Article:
After spending months and months scoffing at any notion that the Trump campaign colluded with Russia, Fox News host Sean Hannity is facing a collusion allegation of his own. It comes via an excerpt from Michael Wolff’s new book, “Fire and Fury: Inside the Trump White House.” As Wolff recounts, President Trump was considering a big interview with “60 Minutes” last fall:

As telling, with his daughter and son-in-law sidelined by their legal problems, Hope Hicks, Trump’s 29-year-old personal aide and confidant, became, practically speaking, his most powerful White House advisor. (With Melania a nonpresence, the staff referred to Ivanka as the “real wife” and Hicks as the “real daughter.”) Hicks’ primary function was to tend to the Trump ego, to reassure him, to protect him, to buffer him, to soothe him. It was Hicks who, attentive to his lapses and repetitions, urged him to forgo an interview that was set to open the 60 Minutes fall season. Instead, the interview went to Fox News’ Sean Hannity who, White House insiders happily explained, was willing to supply the questions beforehand. Indeed, the plan was to have all interviewers going forward provide the questions.

Asked about this matter, Hannity said via email, through a Fox News spokeswoman, “I never provided questions ahead of time to President Trump.”

What a 2018 media moment: On the one hand, we have a classic bit of Wolffian writing. Parse that passage carefully, and you see that there’s no allegation here that Hannity, a Trump sycophant without peer, actually did share any questions with Trump. Just that he was “willing” to do so. Consider, too, the various credibility issues that subjects have cited over the years with Wolff’s work.

Now on to Hannity’s voluminous credibility issues. He stands behind all manner of “loosely threaded conspiracy theories,” especially when they just might boost President Trump. Among other boosterish efforts, Hannity participated in a video promotion for presidential candidate Donald Trump, drawing a rebuke from his network. That’s not all — he provided advice to Trump and paid to fly a possible vice-presidential pick to visit with Trump.

The Fix’s Callum Borchers lists three takeaways from the book “Fire and Fury” by Michael Wolff about President Trump’s campaign and first year in office. (Bastien Inzaurralde/The Washington Post)

Yet there’s another dimension to this little spat that merits consideration. Let’s take Wolff’s account at face value, that “White House insiders” were happy that Hannity might provide advance questions. What does that say about White House insiders? What advantage would such a scenario provide the president, in light of the sorts of questions that Hannity actually asks when he’s face to face with the president? Have a look at this summary of Hannity’s October interview with Trump, as originally published here. Sitting with the president at a Pennsylvania event, Hannity:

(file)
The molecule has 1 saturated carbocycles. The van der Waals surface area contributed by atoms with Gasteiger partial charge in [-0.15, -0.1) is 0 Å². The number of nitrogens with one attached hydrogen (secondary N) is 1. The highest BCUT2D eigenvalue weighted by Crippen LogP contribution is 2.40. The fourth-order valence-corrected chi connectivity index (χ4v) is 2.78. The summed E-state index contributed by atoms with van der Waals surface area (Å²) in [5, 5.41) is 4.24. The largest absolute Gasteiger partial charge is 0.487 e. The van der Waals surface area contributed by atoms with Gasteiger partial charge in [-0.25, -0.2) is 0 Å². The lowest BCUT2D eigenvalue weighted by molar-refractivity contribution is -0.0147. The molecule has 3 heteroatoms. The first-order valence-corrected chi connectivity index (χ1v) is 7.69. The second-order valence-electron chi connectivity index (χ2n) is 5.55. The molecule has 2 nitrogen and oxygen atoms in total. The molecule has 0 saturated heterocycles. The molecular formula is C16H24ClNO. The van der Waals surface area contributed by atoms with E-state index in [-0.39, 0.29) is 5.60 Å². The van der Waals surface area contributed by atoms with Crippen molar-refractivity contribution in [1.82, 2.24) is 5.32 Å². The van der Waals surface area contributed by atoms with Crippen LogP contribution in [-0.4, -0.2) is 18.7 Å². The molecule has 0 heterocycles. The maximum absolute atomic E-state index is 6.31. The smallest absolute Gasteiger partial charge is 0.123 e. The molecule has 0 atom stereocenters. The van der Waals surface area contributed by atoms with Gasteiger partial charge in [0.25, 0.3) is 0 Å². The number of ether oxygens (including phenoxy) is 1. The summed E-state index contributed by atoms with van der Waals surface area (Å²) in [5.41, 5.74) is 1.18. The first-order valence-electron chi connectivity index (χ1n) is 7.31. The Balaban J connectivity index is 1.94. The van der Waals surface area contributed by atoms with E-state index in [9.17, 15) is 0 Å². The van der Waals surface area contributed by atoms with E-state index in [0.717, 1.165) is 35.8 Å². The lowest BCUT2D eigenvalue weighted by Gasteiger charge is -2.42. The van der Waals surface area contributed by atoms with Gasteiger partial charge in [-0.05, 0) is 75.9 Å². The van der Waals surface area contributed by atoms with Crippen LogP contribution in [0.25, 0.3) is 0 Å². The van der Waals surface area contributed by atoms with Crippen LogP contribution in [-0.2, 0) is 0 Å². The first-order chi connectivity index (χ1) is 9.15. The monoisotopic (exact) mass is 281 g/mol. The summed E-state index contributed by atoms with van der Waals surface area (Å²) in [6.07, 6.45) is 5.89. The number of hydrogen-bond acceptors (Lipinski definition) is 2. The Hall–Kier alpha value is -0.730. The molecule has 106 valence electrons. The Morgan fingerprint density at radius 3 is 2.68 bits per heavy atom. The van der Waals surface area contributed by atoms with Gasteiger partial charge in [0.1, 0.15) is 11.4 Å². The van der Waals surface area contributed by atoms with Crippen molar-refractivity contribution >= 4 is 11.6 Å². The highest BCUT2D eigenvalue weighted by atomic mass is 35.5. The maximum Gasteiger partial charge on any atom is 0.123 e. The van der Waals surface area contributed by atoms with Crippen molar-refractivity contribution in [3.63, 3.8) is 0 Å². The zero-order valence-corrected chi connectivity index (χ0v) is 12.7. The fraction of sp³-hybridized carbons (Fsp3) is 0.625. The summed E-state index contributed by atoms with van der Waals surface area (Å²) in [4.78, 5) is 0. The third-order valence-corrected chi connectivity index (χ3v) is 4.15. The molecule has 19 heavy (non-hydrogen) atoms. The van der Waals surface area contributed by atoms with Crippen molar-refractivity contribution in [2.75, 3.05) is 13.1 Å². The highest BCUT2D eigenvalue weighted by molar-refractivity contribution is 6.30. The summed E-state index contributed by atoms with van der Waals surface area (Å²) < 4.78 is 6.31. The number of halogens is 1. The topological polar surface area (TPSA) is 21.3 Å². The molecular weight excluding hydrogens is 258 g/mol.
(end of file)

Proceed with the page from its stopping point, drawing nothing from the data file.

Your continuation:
• Called Trump’s tax plan “Reaganesque,” though the president said his cuts would be bigger than those of the 40th president.
  • Assisted Trump in fending off criticism that his tax plan is a sop for the wealthy: “Every time I tune into anybody else in the media except Fox, [they say] ‘Tax cuts for the wealthy.’ The rate for some people goes down, but if you live in a state like New York or Illinois, New Jersey or California, you won’t be able to deduct your state or local income tax. In other words, if you elect politicians that want to raise taxes, you’re going to pay the penalty, so that’s not really true that this is a tax cut for the wealthy as they’re portraying it.”
  • Whipped up the crowd for Trump. “Is he going to win Pennsylvania in 2020, too?” asked Hannity, as the crowd said, “Yay!”
  • Failed to press Trump when he at one point claimed to be one vote short in the Senate on Obamacare repeal and replace, and in nearly the same breath expressed confidence that he already had enough votes.
  • Provided this lovely talking point about the Russia investigation: “I interviewed Julian Assange five times; I’ve talked to him other times. He has said it’s not Russia — there was no collusion, the [Democratic National Committee] emails did not come from them. Congressman Dana Rohrabacher met with him and he says he has proof-positive evidence that would show the Trump campaign never colluded with Russia. Is it in the best interests of the country that if he has that information, he should give it? … Does the country deserve to know the truth if he has that?”
  • Failed to follow up when Trump, reflecting on the 2016 election, said, “I would rather have a popular vote. For me, the popular vote is easier.”
  • Soaked up this Trump rant: “I’m so proud of you, you know I did this show … I did it a lot. … You have been so great and I’m very proud of you. And you know, I’m a ratings person. Have you seen his ratings? What you are doing to your competition is incredible. Number one, and I’m very proud of you, and it’s an honor to be on your show.”

So who needs advance questions from this fellow?